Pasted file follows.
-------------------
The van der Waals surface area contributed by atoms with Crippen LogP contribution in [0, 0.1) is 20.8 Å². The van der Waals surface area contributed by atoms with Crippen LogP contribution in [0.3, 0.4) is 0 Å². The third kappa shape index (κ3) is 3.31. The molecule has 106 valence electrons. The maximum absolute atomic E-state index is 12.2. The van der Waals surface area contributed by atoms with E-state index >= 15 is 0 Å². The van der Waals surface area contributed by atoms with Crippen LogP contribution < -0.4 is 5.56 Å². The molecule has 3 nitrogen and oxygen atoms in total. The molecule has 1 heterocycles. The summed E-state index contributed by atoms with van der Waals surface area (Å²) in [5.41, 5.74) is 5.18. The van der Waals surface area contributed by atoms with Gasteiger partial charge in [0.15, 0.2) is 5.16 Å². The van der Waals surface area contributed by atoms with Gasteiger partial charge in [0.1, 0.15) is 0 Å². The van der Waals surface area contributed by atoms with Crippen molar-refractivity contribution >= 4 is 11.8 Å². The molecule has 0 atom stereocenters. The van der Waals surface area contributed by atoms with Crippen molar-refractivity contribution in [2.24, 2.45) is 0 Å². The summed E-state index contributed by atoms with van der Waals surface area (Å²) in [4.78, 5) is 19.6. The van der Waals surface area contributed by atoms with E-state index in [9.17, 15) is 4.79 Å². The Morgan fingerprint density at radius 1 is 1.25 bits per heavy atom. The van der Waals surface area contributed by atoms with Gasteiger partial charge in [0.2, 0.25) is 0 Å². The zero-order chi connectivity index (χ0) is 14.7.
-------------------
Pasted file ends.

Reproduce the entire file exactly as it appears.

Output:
The van der Waals surface area contributed by atoms with Crippen LogP contribution in [0, 0.1) is 20.8 Å². The van der Waals surface area contributed by atoms with Crippen LogP contribution in [0.3, 0.4) is 0 Å². The third kappa shape index (κ3) is 3.31. The molecule has 106 valence electrons. The maximum absolute atomic E-state index is 12.2. The van der Waals surface area contributed by atoms with E-state index >= 15 is 0 Å². The van der Waals surface area contributed by atoms with Crippen LogP contribution < -0.4 is 5.56 Å². The molecule has 3 nitrogen and oxygen atoms in total. The molecule has 1 heterocycles. The summed E-state index contributed by atoms with van der Waals surface area (Å²) in [5.41, 5.74) is 5.18. The van der Waals surface area contributed by atoms with Gasteiger partial charge in [0.15, 0.2) is 5.16 Å². The van der Waals surface area contributed by atoms with Gasteiger partial charge in [0.1, 0.15) is 0 Å². The van der Waals surface area contributed by atoms with Crippen molar-refractivity contribution >= 4 is 11.8 Å². The molecule has 0 atom stereocenters. The van der Waals surface area contributed by atoms with Crippen molar-refractivity contribution in [2.24, 2.45) is 0 Å². The summed E-state index contributed by atoms with van der Waals surface area (Å²) in [4.78, 5) is 19.6. The van der Waals surface area contributed by atoms with E-state index in [9.17, 15) is 4.79 Å². The Morgan fingerprint density at radius 1 is 1.25 bits per heavy atom. The van der Waals surface area contributed by atoms with Gasteiger partial charge in [0.2, 0.25) is 0 Å². The zero-order chi connectivity index (χ0) is 14.7.